Tarrant County’s Orthodox congregation is over a year old
By Deb Silverthorn
Members of Tarrant County’s Kehillat Tzur Yisroel have been connecting in prayer now for more than a year. The founders hope others will join them at their Shabbat morning services, weekly at 10 a.m.
Kehillat Tzur Yisroel literally means the congregation of the Rock of Israel, a reference to G-d.
“Kehillat Tzur Yisroel came together over a year ago when a tight-knit group felt something was missing. We are dedicated to a traditional approach to Jewish observance and welcome others to join us. I appreciate and get so much out of our davening and our time together,” Dr. Michael Korenman said of the lay-led Orthodox community he is helping to build.
Korenman, a Fort Worth native who was raised at Congregation Ahavath Sholom, recalls its traditional roots led by Rabbi Isadore Garsek that have influenced him throughout his life.
Korenman has been married to Etta for 43 years. They met through a play at the now closed Dan Danciger Jewish Community Center in Fort Worth. Over the years, Korenman has become more observant in his religious practice. For over 30 years, the couple have worked with others in the community to foster Jewish study and practice, holding events at home, including some services and Shabbatons. While the couple had long been engaged in a number of congregations over the years, and in study with rabbis and leaders from throughout the Metroplex, they found themselves searching.
The group plans to rent a larger space as more people participate; since November 2021, it has held services in members’ homes. Enjoying weekly Saturday morning and holiday services, always concluding with a delicious meal and time to enjoy each other’s company, the participants have grown close.
“The openness and comfortable sense among us is wonderful. I have never felt so connected. This group of men and women is so devoted, with such a feeling of acceptance and peace. We’re together to pray, for a nosh, to talk, learn and just be together. It’s beautiful and it makes me want to be in shul,” said Etta Korenman.
As Kehillat Tzur Yisroel looks to increase in size, its participants look to a time when they will add a Torah and readings. They are still without a minyan most weeks; therefore, there is as yet no obligation for the Torah to be read. However, the group does hold services, during which men and women are separated by a mechitza (partition). During the time normally devoted to reading Torah, they all sit together to discuss the weekly Torah portion.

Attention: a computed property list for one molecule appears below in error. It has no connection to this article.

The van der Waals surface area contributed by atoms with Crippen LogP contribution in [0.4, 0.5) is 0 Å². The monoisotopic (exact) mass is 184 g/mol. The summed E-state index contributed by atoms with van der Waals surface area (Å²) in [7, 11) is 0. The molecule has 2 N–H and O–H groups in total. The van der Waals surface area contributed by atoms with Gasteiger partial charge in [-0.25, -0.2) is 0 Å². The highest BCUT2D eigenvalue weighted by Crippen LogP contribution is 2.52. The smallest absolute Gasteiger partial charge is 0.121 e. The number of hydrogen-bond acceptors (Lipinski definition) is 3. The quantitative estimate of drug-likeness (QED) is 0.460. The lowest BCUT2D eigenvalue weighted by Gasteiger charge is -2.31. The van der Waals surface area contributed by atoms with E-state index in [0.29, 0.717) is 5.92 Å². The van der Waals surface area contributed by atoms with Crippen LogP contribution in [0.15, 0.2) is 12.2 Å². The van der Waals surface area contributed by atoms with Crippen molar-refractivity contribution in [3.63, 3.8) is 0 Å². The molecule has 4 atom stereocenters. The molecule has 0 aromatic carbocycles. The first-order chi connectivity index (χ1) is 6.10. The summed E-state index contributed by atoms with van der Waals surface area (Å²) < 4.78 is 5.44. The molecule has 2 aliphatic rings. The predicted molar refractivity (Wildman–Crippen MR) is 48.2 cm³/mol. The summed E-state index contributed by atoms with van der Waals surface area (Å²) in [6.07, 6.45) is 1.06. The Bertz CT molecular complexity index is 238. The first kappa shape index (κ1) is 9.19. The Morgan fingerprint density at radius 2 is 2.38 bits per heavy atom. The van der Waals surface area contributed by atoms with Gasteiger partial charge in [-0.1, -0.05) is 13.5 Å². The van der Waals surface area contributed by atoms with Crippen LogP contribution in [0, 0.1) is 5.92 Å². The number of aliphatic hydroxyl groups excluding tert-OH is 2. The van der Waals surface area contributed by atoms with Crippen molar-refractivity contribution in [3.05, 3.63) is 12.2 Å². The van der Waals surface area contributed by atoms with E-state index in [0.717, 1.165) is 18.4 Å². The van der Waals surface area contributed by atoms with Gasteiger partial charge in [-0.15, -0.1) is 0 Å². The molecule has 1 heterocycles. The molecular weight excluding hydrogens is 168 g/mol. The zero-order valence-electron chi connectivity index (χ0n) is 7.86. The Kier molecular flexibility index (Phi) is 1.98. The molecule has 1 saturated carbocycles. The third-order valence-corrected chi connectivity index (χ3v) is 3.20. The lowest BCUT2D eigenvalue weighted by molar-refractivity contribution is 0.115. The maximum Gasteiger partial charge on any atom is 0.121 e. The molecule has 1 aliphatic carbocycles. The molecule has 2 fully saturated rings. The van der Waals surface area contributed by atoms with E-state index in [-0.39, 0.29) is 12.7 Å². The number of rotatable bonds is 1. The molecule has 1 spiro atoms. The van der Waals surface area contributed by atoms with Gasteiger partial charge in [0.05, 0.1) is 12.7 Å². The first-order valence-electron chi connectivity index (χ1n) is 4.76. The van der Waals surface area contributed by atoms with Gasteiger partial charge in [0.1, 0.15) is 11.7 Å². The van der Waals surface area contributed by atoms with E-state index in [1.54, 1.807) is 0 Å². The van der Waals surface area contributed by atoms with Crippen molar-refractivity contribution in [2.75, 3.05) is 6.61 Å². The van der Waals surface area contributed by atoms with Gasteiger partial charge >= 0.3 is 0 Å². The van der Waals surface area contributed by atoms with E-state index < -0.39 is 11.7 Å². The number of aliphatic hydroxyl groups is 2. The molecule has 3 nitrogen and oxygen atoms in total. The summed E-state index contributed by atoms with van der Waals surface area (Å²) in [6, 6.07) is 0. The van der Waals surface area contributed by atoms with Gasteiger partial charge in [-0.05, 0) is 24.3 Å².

Most weeks they reach close to a minyan and, on the occasion where a yahrzeit is observed, the group has had no problem finding friends or family to join them to allow Kaddish to be said.
“This is friends coming together to pray and have a good time; that’s the base of it all. We knew each other from attending other synagogues and have come together in a new way in comradeship; it’s a pleasure. We’ve met almost every week since the start and it’s become one of the best parts of my week,” said Jesse Nadel. Jesse and his wife, Neomi, often host services. He has lived in the area since 1981. The couple also hosted lunch in his family’s sukkah last year.
Jacob Kohanim, who was born in Iran, was raised in Israel and came to Texas as a UT Arlington graduate student in 1981, says, “Kehillat Tzur Yisroel is a new chapter for ourselves and our children and it’s an honor to be a part of it.”
Andrew Cohen and his wife, Miriam, have become more observant over the years. For them, Kehillat Tzur Yisroel has been a blessing.
“We were missing ‘something,’ and found this great, fun corps of people who are like-minded. We are growing naturally and there is no effort in connecting,” he said.
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